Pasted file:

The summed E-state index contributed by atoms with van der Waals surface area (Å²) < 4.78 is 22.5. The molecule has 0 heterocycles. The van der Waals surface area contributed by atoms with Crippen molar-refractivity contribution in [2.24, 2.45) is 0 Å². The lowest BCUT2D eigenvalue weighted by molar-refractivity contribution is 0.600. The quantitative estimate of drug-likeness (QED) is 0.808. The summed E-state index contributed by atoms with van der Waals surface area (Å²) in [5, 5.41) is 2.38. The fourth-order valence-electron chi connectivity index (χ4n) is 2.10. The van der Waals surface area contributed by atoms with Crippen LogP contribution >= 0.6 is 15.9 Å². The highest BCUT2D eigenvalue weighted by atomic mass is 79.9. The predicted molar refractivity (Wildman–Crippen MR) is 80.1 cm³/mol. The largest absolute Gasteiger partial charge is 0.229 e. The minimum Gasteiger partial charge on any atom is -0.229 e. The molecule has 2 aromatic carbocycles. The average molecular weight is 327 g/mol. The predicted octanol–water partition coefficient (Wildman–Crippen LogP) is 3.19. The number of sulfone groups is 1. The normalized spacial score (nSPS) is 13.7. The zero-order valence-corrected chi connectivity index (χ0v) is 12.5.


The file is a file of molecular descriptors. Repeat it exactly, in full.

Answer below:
The summed E-state index contributed by atoms with van der Waals surface area (Å²) < 4.78 is 22.5. The molecule has 0 heterocycles. The van der Waals surface area contributed by atoms with Crippen molar-refractivity contribution in [2.24, 2.45) is 0 Å². The lowest BCUT2D eigenvalue weighted by molar-refractivity contribution is 0.600. The quantitative estimate of drug-likeness (QED) is 0.808. The summed E-state index contributed by atoms with van der Waals surface area (Å²) in [5, 5.41) is 2.38. The fourth-order valence-electron chi connectivity index (χ4n) is 2.10. The van der Waals surface area contributed by atoms with Crippen LogP contribution >= 0.6 is 15.9 Å². The highest BCUT2D eigenvalue weighted by atomic mass is 79.9. The predicted molar refractivity (Wildman–Crippen MR) is 80.1 cm³/mol. The largest absolute Gasteiger partial charge is 0.229 e. The minimum Gasteiger partial charge on any atom is -0.229 e. The molecule has 2 aromatic carbocycles. The average molecular weight is 327 g/mol. The predicted octanol–water partition coefficient (Wildman–Crippen LogP) is 3.19. The number of sulfone groups is 1. The normalized spacial score (nSPS) is 13.7. The zero-order valence-corrected chi connectivity index (χ0v) is 12.5.